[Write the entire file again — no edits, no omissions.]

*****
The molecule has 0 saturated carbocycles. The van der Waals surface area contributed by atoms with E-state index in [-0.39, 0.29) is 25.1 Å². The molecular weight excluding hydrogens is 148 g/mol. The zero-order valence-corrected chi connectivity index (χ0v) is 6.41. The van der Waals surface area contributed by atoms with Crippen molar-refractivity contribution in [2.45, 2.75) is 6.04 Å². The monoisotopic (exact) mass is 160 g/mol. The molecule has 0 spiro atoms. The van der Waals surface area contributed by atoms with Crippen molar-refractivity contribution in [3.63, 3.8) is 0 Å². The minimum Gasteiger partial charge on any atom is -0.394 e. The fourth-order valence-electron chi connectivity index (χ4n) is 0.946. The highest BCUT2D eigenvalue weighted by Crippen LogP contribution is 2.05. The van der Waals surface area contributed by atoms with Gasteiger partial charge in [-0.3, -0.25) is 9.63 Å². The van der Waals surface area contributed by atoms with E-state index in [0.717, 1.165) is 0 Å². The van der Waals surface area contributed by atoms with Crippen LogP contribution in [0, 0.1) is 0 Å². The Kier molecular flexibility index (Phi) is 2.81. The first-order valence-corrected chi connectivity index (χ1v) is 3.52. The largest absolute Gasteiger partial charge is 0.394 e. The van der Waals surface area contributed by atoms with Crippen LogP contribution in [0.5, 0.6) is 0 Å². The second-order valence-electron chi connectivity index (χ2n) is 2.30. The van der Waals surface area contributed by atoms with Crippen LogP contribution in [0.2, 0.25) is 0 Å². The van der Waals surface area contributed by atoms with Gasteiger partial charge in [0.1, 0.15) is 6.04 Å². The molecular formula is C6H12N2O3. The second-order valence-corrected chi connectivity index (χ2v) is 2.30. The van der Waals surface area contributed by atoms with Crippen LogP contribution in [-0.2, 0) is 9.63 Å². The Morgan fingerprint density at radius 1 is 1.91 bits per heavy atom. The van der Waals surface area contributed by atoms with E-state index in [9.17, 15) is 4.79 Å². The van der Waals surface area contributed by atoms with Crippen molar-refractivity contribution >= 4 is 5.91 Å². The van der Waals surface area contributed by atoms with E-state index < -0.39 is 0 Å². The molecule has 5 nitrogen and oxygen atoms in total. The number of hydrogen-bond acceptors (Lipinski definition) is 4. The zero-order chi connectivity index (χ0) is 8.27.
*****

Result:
The molecule has 0 saturated carbocycles. The van der Waals surface area contributed by atoms with E-state index in [-0.39, 0.29) is 25.1 Å². The molecular weight excluding hydrogens is 148 g/mol. The zero-order valence-corrected chi connectivity index (χ0v) is 6.41. The van der Waals surface area contributed by atoms with Crippen molar-refractivity contribution in [2.45, 2.75) is 6.04 Å². The monoisotopic (exact) mass is 160 g/mol. The molecule has 0 spiro atoms. The van der Waals surface area contributed by atoms with Crippen molar-refractivity contribution in [3.63, 3.8) is 0 Å². The minimum Gasteiger partial charge on any atom is -0.394 e. The fourth-order valence-electron chi connectivity index (χ4n) is 0.946. The highest BCUT2D eigenvalue weighted by Crippen LogP contribution is 2.05. The van der Waals surface area contributed by atoms with Gasteiger partial charge in [-0.3, -0.25) is 9.63 Å². The van der Waals surface area contributed by atoms with E-state index in [0.717, 1.165) is 0 Å². The van der Waals surface area contributed by atoms with Crippen LogP contribution in [0, 0.1) is 0 Å². The Kier molecular flexibility index (Phi) is 2.81. The first-order valence-corrected chi connectivity index (χ1v) is 3.52. The largest absolute Gasteiger partial charge is 0.394 e. The van der Waals surface area contributed by atoms with Crippen LogP contribution in [0.5, 0.6) is 0 Å². The second-order valence-electron chi connectivity index (χ2n) is 2.30. The van der Waals surface area contributed by atoms with Crippen LogP contribution in [0.2, 0.25) is 0 Å². The van der Waals surface area contributed by atoms with Gasteiger partial charge in [0.1, 0.15) is 6.04 Å². The molecular formula is C6H12N2O3. The second-order valence-corrected chi connectivity index (χ2v) is 2.30. The van der Waals surface area contributed by atoms with Crippen LogP contribution in [-0.2, 0) is 9.63 Å². The Morgan fingerprint density at radius 1 is 1.91 bits per heavy atom. The van der Waals surface area contributed by atoms with E-state index in [9.17, 15) is 4.79 Å². The van der Waals surface area contributed by atoms with Crippen molar-refractivity contribution >= 4 is 5.91 Å². The van der Waals surface area contributed by atoms with E-state index < -0.39 is 0 Å². The molecule has 5 nitrogen and oxygen atoms in total. The number of hydrogen-bond acceptors (Lipinski definition) is 4. The zero-order chi connectivity index (χ0) is 8.27.